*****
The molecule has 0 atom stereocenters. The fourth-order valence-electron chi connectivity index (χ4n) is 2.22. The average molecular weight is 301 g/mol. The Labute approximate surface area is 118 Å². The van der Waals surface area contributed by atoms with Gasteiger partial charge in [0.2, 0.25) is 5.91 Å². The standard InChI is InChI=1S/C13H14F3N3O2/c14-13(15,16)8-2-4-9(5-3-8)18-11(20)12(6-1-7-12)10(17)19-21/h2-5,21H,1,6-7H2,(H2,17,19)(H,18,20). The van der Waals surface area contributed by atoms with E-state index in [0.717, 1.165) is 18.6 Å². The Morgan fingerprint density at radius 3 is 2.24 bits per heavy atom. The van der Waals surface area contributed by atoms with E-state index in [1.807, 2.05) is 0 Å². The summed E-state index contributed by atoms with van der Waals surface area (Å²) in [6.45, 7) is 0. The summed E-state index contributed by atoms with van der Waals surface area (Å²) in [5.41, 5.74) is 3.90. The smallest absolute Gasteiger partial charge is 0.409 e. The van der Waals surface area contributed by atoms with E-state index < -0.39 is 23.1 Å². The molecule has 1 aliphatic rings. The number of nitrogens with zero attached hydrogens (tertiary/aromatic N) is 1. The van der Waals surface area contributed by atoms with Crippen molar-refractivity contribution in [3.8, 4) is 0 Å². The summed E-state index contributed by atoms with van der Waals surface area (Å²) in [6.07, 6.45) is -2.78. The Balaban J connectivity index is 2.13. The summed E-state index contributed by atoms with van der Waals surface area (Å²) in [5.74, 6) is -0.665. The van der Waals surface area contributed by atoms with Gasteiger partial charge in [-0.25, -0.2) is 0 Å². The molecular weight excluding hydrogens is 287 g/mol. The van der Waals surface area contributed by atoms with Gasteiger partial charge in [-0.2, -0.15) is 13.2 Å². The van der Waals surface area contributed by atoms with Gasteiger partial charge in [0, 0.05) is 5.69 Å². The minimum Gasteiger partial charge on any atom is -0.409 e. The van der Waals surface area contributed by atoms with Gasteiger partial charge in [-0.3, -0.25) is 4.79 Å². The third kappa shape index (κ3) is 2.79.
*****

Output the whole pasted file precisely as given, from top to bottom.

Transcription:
The molecule has 0 atom stereocenters. The fourth-order valence-electron chi connectivity index (χ4n) is 2.22. The average molecular weight is 301 g/mol. The Labute approximate surface area is 118 Å². The van der Waals surface area contributed by atoms with Gasteiger partial charge in [0.2, 0.25) is 5.91 Å². The standard InChI is InChI=1S/C13H14F3N3O2/c14-13(15,16)8-2-4-9(5-3-8)18-11(20)12(6-1-7-12)10(17)19-21/h2-5,21H,1,6-7H2,(H2,17,19)(H,18,20). The van der Waals surface area contributed by atoms with E-state index in [0.717, 1.165) is 18.6 Å². The Morgan fingerprint density at radius 3 is 2.24 bits per heavy atom. The van der Waals surface area contributed by atoms with E-state index in [1.807, 2.05) is 0 Å². The summed E-state index contributed by atoms with van der Waals surface area (Å²) in [6.45, 7) is 0. The summed E-state index contributed by atoms with van der Waals surface area (Å²) in [5.41, 5.74) is 3.90. The smallest absolute Gasteiger partial charge is 0.409 e. The van der Waals surface area contributed by atoms with E-state index < -0.39 is 23.1 Å². The molecule has 1 aliphatic rings. The number of nitrogens with zero attached hydrogens (tertiary/aromatic N) is 1. The van der Waals surface area contributed by atoms with Crippen molar-refractivity contribution in [3.8, 4) is 0 Å². The summed E-state index contributed by atoms with van der Waals surface area (Å²) in [6.07, 6.45) is -2.78. The Balaban J connectivity index is 2.13. The summed E-state index contributed by atoms with van der Waals surface area (Å²) in [5.74, 6) is -0.665. The van der Waals surface area contributed by atoms with Gasteiger partial charge in [-0.25, -0.2) is 0 Å². The molecular weight excluding hydrogens is 287 g/mol. The van der Waals surface area contributed by atoms with Gasteiger partial charge in [-0.2, -0.15) is 13.2 Å². The van der Waals surface area contributed by atoms with Gasteiger partial charge in [0, 0.05) is 5.69 Å². The minimum Gasteiger partial charge on any atom is -0.409 e. The van der Waals surface area contributed by atoms with Gasteiger partial charge in [-0.3, -0.25) is 4.79 Å². The third kappa shape index (κ3) is 2.79.